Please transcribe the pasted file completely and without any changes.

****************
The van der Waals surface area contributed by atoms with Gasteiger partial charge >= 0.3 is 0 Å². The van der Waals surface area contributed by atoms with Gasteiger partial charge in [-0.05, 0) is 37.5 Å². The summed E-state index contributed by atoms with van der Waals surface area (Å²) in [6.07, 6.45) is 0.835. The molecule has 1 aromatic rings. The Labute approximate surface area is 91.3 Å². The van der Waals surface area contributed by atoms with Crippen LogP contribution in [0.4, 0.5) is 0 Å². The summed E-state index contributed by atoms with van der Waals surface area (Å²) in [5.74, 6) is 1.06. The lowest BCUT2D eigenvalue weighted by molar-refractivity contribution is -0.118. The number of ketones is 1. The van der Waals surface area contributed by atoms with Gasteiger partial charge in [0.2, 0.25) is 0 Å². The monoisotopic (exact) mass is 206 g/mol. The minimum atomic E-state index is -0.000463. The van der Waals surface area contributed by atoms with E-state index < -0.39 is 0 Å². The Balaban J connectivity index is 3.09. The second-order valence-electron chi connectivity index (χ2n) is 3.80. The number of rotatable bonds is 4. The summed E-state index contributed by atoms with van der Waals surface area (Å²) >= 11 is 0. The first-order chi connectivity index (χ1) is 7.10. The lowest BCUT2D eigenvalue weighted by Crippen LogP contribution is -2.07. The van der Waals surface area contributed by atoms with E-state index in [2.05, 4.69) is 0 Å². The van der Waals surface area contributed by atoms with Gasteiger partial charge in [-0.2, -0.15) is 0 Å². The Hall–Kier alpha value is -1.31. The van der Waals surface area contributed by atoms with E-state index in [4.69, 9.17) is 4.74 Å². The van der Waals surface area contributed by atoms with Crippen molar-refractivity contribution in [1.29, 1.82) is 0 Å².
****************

The van der Waals surface area contributed by atoms with Gasteiger partial charge >= 0.3 is 0 Å². The van der Waals surface area contributed by atoms with Gasteiger partial charge in [-0.05, 0) is 37.5 Å². The summed E-state index contributed by atoms with van der Waals surface area (Å²) in [6.07, 6.45) is 0.835. The molecule has 1 aromatic rings. The Labute approximate surface area is 91.3 Å². The van der Waals surface area contributed by atoms with Crippen LogP contribution in [0.4, 0.5) is 0 Å². The summed E-state index contributed by atoms with van der Waals surface area (Å²) in [5.74, 6) is 1.06. The lowest BCUT2D eigenvalue weighted by molar-refractivity contribution is -0.118. The number of ketones is 1. The van der Waals surface area contributed by atoms with Gasteiger partial charge in [0.2, 0.25) is 0 Å². The monoisotopic (exact) mass is 206 g/mol. The minimum atomic E-state index is -0.000463. The van der Waals surface area contributed by atoms with E-state index < -0.39 is 0 Å². The Balaban J connectivity index is 3.09. The second-order valence-electron chi connectivity index (χ2n) is 3.80. The number of rotatable bonds is 4. The summed E-state index contributed by atoms with van der Waals surface area (Å²) >= 11 is 0. The first-order chi connectivity index (χ1) is 7.10. The lowest BCUT2D eigenvalue weighted by Crippen LogP contribution is -2.07. The van der Waals surface area contributed by atoms with E-state index in [2.05, 4.69) is 0 Å². The van der Waals surface area contributed by atoms with Gasteiger partial charge in [-0.2, -0.15) is 0 Å². The Hall–Kier alpha value is -1.31. The van der Waals surface area contributed by atoms with E-state index in [4.69, 9.17) is 4.74 Å². The van der Waals surface area contributed by atoms with Crippen molar-refractivity contribution in [1.29, 1.82) is 0 Å².